Go traditional or go contemporary. Don’t be afraid of the marbled fabrics. They can be the spark that makes your quilt.
I keep getting behind in my surfing!
The 365 Project always has great photography, and here’s another great set of examples.
And some more photography – this time taking pictures with smoke. The Art of Smoke Photography. Kinda cool – would like to try this.
Here’s a cool app for photography called DScan from Cool Hunting – let’s you shift reality – methinks I need to get this for my iPad…….
From The Best Article Every Day comes this wonderful graphic that puts another slant on a recent political controversy:
Here are some really cool ideas for around the house, again from The Best Article Every Day.
This next is just a feel-good video….
And…for those of you wishing we were still following Neil Armstrong to the moon, here’s a great look at what it takes to get to Mars….amazing what we can do……
I very much admire Leah Day and everything she has done for the quilting community when it comes to free motion quilting. Her Sunday posts are un finishing UFOs – unfinished quilts and the like, and her photos of two pieces she completed are just spectacular, and they are motivating! Every time I look at something she has quilted, I am inspired. I too am finishing up projects – three in fact that just haven’t made it on line, and it is certainly freeing. Take a look at her amazing work. You need to go to the link and see this stitching up close and personal.
This next is a letter from a mother to her 16-year-old daughter on the day before her execution in Prague in 1950. It is incredibly moving, especially given the political circumstances. Letters of Note always has something of interest, and this is heart-wrenching.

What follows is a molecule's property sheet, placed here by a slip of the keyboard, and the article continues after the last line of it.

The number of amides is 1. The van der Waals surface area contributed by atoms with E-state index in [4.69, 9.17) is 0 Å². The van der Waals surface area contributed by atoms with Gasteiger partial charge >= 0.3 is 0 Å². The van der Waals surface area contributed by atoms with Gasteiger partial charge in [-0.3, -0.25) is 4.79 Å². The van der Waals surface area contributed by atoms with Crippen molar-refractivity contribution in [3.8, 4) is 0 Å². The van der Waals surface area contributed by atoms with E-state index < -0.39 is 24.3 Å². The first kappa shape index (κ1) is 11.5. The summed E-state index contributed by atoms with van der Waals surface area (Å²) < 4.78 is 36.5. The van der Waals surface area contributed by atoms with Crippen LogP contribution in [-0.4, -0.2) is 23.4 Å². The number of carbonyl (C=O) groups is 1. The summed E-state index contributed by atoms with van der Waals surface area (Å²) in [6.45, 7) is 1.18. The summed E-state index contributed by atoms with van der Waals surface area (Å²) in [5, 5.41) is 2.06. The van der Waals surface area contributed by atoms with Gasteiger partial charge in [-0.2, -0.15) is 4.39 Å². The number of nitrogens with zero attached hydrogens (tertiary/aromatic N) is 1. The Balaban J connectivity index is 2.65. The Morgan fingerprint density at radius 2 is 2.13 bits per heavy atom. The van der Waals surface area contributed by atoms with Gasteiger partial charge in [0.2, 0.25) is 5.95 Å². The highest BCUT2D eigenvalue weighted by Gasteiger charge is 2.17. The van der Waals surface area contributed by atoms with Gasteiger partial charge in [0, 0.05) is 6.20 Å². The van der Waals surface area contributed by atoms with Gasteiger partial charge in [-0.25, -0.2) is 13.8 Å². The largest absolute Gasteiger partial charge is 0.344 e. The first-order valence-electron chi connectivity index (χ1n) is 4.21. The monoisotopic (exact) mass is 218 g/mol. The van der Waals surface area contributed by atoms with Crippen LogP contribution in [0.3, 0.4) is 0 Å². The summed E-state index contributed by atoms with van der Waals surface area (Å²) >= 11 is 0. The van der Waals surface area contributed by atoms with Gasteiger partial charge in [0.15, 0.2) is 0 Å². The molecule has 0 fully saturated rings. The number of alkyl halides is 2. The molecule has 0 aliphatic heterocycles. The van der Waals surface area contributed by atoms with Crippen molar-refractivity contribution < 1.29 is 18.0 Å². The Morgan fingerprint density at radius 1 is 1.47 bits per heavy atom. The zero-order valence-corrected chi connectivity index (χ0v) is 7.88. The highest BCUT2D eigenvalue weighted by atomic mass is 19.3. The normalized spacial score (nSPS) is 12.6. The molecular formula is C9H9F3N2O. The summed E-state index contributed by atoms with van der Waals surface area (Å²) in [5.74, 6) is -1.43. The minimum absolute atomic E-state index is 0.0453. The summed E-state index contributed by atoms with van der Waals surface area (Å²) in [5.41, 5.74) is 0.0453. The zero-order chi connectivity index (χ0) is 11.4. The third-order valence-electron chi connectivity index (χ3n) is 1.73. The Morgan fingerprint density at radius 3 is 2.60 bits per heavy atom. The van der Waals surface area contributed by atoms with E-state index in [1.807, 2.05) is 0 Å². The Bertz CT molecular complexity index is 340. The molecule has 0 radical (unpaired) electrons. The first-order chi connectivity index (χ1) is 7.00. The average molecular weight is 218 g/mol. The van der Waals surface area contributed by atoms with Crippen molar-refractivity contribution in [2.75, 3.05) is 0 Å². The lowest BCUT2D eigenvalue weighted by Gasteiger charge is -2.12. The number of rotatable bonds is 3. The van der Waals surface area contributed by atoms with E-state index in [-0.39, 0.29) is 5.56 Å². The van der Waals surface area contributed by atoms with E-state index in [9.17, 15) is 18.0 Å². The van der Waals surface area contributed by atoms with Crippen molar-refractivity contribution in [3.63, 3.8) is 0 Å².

And finally, are you stuck creatively and can’t seem to get moving? Lyric Kinard has a great series on her blog called Baby Steps, little things to do that can just get you started moving ahead. Try one or two and see what it does for you.
I gotta say, I love being able to do some kind of sewing every single day. I am keeping track of what I am accomplishing during this second year of retirement, and I am on track to get A LOT done! I finished the table runner for my second mom, and I still hate 1970s polyester (I had the wrong year in last week’s post.) Each of these blocks is not going anywhere – I have to make sure there is no unraveling in the corners and curves because of this fabric. That said, it will go well with the other three completed for last year’s Thanksgiving. I think I have one more table runner in me, in August. It is just too hard on the one eye I have left; I quilt for 25 minutes and then have to take a long break to bring back my distance vision. We’ll see after the August runner is completed. So here it is:
My other project for the week has been working on the free motion quilting challenge for June. I love Cindy Needham’s quilting, and she’s got a great tutorial for this month. Lots of tiny, close stitching, some new curves. As I’ve been reading what others have done on our Facebook page, I am amazed. I tend to be pretty linear with some of this – got to do it as the examples show. But then I see some of these great photos, and I realize how people take these patterns and make them their own.
Things I’ve learned: I can get smaller in my patterns. I started on a piece of blue gabardine, with some left-over batting. I did a grid of squares with chalk, used Bottom Line in the bobbin, and played around with the Art Colors from Superior. Now normally I don’t do any marking. I guess I always thought free motion was without any assistance. Well, on hubby’s quilt I redid, I marked some curves and liked the effect. This time I marked the grid, and I was very pleased.
You can see the bigger squares. Then I tried some curves in a few of the other squares, and then some stippling. I had no idea I could get my stippling to be that small. Love the effect. I started out being worried about the lines being straight, but as Cindy said, ultimately they all look straight, so I stopped worrying.
Here I have divided each of the 1-inch squares into half-inch squares. I wasn’t sure I would actually be able to quilt these, but I was wrong. I did the same pattern, and I even did some stippling in the smaller squares. I love the way the large circles really popped.
For this I practiced some echo quilting and swirls. Cindy’s right – you get much better with practice. And this is one of those pieces I just experimented with and practiced on, not worrying about what it would be when I was done. I was looking for where I get “puffies,” and where the fabric recedes completely. In the bottom right corner you can see part of my attempt to do more of a bird feather – not happy with it. I definitely need to have a grid to follow to do more curves.